In the past few years, Big Data has morphed from being yet another IT buzzword into a virtual tsunami sweeping over enterprises and consumers alike. Humans, organizations, devices, and machines of all types now contribute huge waves of data into what’s being called the data universe. And just like the other, real universe, the data universe continues to expand rapidly.
It’s no surprise, then, that more data has been created in just the last two years than in the entire previous history of the human race, according to the Scandinavian research group SINTEF. A quick search of the term “Big Data” yields a tangle of statistics, some as superlative as the term they attempt to define.
One statistic in particular caught my attention: By 2020, about 1.7 megabytes of new information will be created every second for every human being on the planet, according to the annual IDC Digital Universe study. At that point, the world will be looking at digital knowledge in the neighborhood of 44 zettabytes, or 44 trillion gigabytes, up from just 4.4 zettabytes today. (While the sheer scale of this expanding universe is impressive, it’s worth recalling that we sent astronauts to the moon and back using computers with only 2 kilobytes of RAM.)
In addition to Big Data’s scale, complexity, and variety, two other phenomena are worth highlighting.
- First, enterprises bear responsibility or liability for the vast majority (some studies estimate as much as 85 percent) of this data. Yet more than two-thirds of it has actually been created by individual consumers. Consider Facebook, whose 829 million users worldwide log in daily to create more than 4.5 billion “likes” as well as status updates and photo shares. Not surprisingly, all that data helped Facebook bring in $2.9 billion in revenue during the second quarter of 2014 alone.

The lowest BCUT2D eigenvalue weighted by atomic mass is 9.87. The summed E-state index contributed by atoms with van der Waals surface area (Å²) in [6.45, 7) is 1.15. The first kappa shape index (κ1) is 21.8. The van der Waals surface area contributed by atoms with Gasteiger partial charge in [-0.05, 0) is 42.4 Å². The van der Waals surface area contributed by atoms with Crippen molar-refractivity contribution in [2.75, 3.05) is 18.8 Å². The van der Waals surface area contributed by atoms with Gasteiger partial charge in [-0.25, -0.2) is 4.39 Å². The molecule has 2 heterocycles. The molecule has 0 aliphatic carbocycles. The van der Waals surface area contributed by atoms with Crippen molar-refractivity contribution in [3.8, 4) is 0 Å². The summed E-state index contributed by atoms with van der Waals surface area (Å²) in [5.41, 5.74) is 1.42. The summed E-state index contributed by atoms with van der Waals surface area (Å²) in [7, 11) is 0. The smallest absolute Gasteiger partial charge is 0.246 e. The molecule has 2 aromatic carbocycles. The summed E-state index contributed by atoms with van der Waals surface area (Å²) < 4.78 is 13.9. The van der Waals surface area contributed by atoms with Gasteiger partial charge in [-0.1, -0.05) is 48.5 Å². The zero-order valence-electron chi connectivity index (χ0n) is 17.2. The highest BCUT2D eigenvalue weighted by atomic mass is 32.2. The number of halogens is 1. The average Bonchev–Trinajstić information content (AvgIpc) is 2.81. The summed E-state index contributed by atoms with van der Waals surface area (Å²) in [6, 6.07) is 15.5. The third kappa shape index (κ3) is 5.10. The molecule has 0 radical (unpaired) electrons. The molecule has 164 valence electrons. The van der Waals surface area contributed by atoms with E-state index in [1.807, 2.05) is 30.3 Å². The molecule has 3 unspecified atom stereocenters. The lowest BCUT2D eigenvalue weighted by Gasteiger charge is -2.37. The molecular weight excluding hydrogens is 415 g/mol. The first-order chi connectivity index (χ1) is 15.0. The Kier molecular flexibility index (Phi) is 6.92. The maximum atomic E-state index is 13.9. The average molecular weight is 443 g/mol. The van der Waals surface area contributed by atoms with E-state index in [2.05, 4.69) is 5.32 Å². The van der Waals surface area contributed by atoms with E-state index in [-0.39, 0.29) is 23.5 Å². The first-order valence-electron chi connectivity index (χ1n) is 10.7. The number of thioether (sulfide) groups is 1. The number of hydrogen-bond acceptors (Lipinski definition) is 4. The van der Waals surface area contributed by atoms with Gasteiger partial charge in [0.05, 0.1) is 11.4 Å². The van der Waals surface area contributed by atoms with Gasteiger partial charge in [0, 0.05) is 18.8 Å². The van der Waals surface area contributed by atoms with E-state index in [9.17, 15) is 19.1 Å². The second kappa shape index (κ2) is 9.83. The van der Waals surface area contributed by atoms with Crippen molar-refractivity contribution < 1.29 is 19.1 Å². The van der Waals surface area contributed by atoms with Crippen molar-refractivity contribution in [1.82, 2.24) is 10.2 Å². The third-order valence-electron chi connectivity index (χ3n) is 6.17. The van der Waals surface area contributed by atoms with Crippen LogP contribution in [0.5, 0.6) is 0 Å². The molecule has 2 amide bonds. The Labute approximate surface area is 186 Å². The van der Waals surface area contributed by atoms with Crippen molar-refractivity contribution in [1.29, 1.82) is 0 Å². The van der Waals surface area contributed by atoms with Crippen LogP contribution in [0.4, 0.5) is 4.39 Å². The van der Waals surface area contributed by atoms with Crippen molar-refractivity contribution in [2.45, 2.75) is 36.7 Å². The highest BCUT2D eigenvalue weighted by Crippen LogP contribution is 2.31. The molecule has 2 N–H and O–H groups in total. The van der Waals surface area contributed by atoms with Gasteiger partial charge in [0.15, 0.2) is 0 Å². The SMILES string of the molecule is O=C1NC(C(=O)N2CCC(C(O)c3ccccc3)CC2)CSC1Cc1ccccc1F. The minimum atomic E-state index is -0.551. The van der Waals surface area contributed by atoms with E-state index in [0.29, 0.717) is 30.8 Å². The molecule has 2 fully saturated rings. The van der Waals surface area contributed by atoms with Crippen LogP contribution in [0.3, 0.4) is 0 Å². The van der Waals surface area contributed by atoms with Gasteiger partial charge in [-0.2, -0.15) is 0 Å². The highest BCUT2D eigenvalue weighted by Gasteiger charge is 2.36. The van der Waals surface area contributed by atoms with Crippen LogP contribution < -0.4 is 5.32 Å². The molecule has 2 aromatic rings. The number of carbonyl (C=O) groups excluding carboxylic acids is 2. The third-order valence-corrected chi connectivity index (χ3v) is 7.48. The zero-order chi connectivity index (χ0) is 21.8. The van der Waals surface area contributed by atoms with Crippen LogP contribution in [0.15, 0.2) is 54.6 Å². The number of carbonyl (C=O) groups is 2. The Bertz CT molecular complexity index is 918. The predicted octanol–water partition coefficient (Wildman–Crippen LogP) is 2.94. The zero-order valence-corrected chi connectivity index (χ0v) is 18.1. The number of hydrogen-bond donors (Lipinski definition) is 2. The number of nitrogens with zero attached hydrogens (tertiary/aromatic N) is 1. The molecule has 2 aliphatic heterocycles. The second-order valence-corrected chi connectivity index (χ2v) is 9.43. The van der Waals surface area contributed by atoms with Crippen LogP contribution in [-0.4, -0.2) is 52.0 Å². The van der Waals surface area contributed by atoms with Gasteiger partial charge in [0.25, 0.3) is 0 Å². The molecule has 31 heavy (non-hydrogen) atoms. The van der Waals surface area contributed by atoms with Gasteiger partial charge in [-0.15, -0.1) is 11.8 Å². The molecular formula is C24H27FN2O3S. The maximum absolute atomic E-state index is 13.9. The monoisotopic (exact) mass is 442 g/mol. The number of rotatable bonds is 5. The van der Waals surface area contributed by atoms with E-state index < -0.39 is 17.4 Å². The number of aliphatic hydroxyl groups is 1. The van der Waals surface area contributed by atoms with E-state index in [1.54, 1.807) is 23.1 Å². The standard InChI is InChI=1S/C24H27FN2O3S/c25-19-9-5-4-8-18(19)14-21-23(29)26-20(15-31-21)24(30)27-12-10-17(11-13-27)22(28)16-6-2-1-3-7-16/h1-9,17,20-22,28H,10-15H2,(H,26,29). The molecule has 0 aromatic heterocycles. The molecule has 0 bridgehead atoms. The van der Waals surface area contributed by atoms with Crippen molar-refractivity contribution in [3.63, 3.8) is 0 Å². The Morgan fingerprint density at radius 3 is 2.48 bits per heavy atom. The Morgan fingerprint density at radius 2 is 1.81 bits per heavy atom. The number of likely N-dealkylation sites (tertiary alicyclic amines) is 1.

- Second, the vast majority of data never gets used. In fact, as MIT Technology Review Senior Editor Antonio Regalado noted in a 2013 article, only 0.5 percent of all data is ever analyzed.
The infographic below explores the state of personal data today and the future opportunities it offers. As more people worldwide connect with more mobile devices, the Big Data tsunami will likely continue to challenge us. But it will also open up new lines of business and create whole new job categories. And, of course, new regulatory structures and codes of conduct will emerge even as businesses continue to profit from consumers’ personal data.
More than 2,000 years ago, the Greek mathematician and astronomer Archimedes said: “Give me a place to stand and with a lever I will move the earth.” In today’s world, Big Data is the lever that has the potential to move both heaven and earth.
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Gain the insight you need on big data at EmTech MIT.